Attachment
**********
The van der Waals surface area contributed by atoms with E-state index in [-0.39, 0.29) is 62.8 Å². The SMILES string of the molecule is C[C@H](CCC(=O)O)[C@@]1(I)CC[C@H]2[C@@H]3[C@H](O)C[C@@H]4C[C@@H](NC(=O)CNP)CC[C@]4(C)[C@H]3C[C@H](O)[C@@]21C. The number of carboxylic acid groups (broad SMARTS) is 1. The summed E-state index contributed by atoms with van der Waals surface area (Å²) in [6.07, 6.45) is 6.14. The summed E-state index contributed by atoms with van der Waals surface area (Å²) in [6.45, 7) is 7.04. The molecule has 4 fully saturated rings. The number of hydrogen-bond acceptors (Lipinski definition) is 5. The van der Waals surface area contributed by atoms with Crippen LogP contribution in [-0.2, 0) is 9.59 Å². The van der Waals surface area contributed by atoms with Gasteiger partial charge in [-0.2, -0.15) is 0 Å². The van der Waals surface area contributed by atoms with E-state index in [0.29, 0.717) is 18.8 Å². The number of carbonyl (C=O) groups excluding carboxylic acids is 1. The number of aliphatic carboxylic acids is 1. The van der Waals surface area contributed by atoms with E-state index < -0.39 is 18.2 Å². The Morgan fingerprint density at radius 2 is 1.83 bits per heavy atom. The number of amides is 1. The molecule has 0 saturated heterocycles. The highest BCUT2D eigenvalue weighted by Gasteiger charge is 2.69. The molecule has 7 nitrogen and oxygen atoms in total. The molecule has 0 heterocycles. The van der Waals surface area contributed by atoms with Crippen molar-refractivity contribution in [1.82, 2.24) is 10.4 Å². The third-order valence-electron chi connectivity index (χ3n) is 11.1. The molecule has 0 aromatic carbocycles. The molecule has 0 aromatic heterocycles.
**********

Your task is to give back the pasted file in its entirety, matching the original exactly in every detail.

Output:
The van der Waals surface area contributed by atoms with E-state index in [-0.39, 0.29) is 62.8 Å². The SMILES string of the molecule is C[C@H](CCC(=O)O)[C@@]1(I)CC[C@H]2[C@@H]3[C@H](O)C[C@@H]4C[C@@H](NC(=O)CNP)CC[C@]4(C)[C@H]3C[C@H](O)[C@@]21C. The number of carboxylic acid groups (broad SMARTS) is 1. The summed E-state index contributed by atoms with van der Waals surface area (Å²) in [6.07, 6.45) is 6.14. The summed E-state index contributed by atoms with van der Waals surface area (Å²) in [6.45, 7) is 7.04. The molecule has 4 fully saturated rings. The number of hydrogen-bond acceptors (Lipinski definition) is 5. The van der Waals surface area contributed by atoms with Crippen LogP contribution in [-0.2, 0) is 9.59 Å². The van der Waals surface area contributed by atoms with Gasteiger partial charge in [-0.2, -0.15) is 0 Å². The van der Waals surface area contributed by atoms with E-state index in [0.29, 0.717) is 18.8 Å². The number of carbonyl (C=O) groups excluding carboxylic acids is 1. The number of aliphatic carboxylic acids is 1. The van der Waals surface area contributed by atoms with E-state index < -0.39 is 18.2 Å². The Morgan fingerprint density at radius 2 is 1.83 bits per heavy atom. The number of amides is 1. The molecule has 0 saturated heterocycles. The highest BCUT2D eigenvalue weighted by Gasteiger charge is 2.69. The molecule has 7 nitrogen and oxygen atoms in total. The molecule has 0 heterocycles. The van der Waals surface area contributed by atoms with Crippen molar-refractivity contribution in [1.82, 2.24) is 10.4 Å². The third-order valence-electron chi connectivity index (χ3n) is 11.1. The molecule has 0 aromatic carbocycles. The molecule has 0 aromatic heterocycles.